Digi used Facebook ads to spread the word about the campaign and asked candidates to submit an application video. Shortlisted candidates were offered a “Freedom challenge” for a full day at the Digi HQ, where they worked developing and prototyping a digital product for young Malaysians.
Supervised by a coach from Digi, each team had to ideate, validate, prototype and pitch a product the company could introduce to a young demographic. During that day, coaches got to observe candidates “in action” and suggested the best candidates for the next round.
For the final round before the interviews, successful candidates were sent to Digi stores, where they would help customers address real problems.
Though these steps, Digi was able to see candidates in real-work-like situations, evaluate creativity, team-work, customer orientation and other qualities. The CXO apprentice program has now been running for 2 years as it proves to bring successful management trainees to the company.
4. Meet them face to face
A career fair seems to be rather a traditional method of recruitment, especially when it comes to recruiting recent graduates with little to no working experience. Career fairs with thousands of candidates and hundreds of companies all in one gigantic multipurpose hall can be a daunting and sometimes, unfruitful adventure for both recruiters and candidates alike.
Digi, PayPal, and Shell were amongst the pioneers that decided to invest in a much smaller “custom made” event. They joined The Awesome Career Fair where selected employers meet a few hundred pre-qualified candidates. There is no rush to give away as many flyers as possible, instead, the limited number of participants gives everyone time and space to get to know each other and create lasting impression.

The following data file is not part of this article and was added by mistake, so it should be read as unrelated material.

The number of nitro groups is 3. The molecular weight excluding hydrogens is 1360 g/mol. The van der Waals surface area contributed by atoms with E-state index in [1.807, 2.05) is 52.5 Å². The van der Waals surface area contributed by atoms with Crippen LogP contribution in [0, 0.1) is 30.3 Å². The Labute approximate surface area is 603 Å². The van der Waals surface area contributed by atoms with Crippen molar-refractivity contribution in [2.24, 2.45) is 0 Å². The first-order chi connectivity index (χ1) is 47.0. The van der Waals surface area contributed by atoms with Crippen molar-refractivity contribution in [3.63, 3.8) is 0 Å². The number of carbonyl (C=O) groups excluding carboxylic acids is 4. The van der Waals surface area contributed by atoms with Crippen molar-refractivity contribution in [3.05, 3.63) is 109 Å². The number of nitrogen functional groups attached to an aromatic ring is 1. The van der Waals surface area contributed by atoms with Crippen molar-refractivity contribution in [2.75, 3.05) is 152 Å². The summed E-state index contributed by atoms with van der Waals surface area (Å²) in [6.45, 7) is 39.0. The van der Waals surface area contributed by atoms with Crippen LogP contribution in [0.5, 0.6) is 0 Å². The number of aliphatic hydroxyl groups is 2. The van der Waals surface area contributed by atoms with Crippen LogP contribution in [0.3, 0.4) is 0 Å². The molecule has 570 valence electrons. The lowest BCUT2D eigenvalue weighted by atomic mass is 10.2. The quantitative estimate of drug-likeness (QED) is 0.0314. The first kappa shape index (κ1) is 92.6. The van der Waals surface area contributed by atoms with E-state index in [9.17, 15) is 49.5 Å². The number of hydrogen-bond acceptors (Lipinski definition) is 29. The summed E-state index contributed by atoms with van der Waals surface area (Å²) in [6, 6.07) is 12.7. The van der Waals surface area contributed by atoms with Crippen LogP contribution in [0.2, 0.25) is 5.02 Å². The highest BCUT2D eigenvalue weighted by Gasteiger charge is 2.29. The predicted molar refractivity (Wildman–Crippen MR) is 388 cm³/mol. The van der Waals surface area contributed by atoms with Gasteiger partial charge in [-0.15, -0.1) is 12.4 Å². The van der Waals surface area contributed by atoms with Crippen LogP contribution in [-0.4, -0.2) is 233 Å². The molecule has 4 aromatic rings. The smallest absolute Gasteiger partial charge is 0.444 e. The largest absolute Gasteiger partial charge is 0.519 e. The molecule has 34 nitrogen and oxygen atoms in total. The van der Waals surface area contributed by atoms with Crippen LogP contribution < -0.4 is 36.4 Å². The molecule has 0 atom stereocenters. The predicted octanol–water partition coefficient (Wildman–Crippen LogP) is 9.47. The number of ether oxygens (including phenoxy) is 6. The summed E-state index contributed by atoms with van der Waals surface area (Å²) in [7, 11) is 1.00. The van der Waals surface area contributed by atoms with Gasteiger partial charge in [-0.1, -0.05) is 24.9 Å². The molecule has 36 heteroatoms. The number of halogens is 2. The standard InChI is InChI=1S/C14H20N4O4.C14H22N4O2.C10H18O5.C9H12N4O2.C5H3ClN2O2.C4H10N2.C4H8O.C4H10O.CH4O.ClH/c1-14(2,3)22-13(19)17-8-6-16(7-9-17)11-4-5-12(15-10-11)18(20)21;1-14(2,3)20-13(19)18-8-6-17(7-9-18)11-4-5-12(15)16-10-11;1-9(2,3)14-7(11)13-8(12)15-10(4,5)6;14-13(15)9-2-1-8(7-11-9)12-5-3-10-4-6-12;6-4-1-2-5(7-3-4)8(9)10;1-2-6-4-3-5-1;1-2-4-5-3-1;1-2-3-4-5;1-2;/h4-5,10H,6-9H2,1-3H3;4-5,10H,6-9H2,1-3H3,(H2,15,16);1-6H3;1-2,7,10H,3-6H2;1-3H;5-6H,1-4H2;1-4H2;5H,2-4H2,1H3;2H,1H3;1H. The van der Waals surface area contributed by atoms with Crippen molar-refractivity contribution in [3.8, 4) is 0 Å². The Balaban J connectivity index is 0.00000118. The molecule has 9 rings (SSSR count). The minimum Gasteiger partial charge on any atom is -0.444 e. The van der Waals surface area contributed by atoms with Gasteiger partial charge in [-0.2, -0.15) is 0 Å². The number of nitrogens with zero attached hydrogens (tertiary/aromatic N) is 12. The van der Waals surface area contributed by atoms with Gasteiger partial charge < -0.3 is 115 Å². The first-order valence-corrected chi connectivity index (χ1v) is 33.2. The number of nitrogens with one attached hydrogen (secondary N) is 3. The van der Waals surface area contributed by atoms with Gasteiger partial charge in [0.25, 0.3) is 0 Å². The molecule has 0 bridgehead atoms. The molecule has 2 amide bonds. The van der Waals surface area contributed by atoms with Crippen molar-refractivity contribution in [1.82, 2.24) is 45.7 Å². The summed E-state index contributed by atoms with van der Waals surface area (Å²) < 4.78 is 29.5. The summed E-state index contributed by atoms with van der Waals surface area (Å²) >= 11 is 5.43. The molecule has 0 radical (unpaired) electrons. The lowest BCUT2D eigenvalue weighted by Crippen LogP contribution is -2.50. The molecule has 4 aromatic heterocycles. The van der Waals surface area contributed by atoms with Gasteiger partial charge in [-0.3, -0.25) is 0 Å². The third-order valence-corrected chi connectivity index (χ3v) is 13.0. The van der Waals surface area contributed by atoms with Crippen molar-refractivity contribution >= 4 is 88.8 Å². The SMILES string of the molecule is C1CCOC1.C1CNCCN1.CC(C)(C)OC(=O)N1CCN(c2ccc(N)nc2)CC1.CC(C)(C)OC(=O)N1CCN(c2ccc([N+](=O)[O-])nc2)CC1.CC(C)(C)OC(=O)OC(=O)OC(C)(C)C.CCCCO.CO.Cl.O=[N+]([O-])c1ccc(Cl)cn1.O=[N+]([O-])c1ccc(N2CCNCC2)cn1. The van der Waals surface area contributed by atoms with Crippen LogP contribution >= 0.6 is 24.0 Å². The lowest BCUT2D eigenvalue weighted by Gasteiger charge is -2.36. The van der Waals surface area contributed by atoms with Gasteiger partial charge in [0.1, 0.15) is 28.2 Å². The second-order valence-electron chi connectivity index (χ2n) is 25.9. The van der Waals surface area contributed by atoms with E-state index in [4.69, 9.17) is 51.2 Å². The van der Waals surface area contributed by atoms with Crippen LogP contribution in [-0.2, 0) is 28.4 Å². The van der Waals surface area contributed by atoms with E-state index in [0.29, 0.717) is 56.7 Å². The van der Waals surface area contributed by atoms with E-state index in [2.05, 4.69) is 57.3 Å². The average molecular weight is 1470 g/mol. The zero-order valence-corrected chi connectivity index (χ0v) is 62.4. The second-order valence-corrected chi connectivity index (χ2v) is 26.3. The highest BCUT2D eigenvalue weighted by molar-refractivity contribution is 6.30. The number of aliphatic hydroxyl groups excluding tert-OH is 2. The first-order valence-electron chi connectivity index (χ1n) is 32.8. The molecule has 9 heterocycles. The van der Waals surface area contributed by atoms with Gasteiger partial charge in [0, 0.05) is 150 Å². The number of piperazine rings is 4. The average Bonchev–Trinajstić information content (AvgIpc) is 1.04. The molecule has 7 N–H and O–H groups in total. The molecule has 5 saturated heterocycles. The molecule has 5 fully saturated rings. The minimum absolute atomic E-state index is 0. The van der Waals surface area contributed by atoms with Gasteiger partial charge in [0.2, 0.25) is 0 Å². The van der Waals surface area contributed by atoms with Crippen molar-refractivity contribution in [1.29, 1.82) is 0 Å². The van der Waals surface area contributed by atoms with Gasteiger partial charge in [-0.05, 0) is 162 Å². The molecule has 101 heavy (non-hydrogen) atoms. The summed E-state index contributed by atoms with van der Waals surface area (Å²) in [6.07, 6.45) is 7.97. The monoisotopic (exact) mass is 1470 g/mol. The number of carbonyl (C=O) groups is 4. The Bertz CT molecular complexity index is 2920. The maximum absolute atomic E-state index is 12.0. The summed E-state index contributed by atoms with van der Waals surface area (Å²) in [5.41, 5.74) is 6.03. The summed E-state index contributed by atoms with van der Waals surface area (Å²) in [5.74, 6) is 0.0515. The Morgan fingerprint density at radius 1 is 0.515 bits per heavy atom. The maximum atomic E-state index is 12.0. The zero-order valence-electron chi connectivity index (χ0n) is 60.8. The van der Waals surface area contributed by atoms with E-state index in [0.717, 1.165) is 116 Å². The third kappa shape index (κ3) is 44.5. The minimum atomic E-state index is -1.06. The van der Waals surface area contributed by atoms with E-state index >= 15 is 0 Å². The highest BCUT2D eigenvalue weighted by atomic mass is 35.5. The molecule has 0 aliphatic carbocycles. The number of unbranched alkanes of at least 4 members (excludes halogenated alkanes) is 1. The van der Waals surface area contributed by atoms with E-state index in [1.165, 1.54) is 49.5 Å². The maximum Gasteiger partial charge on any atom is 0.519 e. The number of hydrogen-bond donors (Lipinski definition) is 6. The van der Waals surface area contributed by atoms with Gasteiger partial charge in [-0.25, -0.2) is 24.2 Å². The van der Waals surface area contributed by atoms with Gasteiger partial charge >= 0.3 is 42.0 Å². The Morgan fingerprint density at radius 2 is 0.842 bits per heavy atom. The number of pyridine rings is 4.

“This event is awesome. We like it so much. I can see the enjoyment, and people don’t feel so stressed,” shares Ramyah Arasu, from Shell. “In fact, this is the first time we’ve joined this type of recruitment event and I was overwhelmed with the amount of people who were actually interested to know more about us.”
When numbers used to be a key-selling point for any career fair, today’s recruiters know that having a chance to actually speak to a candidate and make a real connection might payoff better as compared to handing out thousands of flyers. Quality is better than quantity.
5. Share your authentic culture
Corporate culture has quickly escalated to be a buzzword. There are no doubts that sharing your authentic work culture clearly helps to attract the right candidates, however, as any overused term, “company culture” tends to be pretty misunderstood.
“What contributed to this decision? Before the conversation with Ash, I met the team: I knew this team cared about data and thinks of building to scale – that was the type of problems that were relevant to me, so I knew I would fit well into the engineering culture of Iflix. It was the company’s engineering culture that was important to me but not the office, as the latter is usually understood.”
Iflix managed to demonstrate the work culture that a future employee will be facing. Truth is, “culture” does not always means perks and colourful office, in this case decision-taking culture and team values were critical factors for the candidate to sign the job contract. As Iflix you can share your authentic culture, by introducing a potential candidate to a future team. Another option would be launching a culture page or a branding video.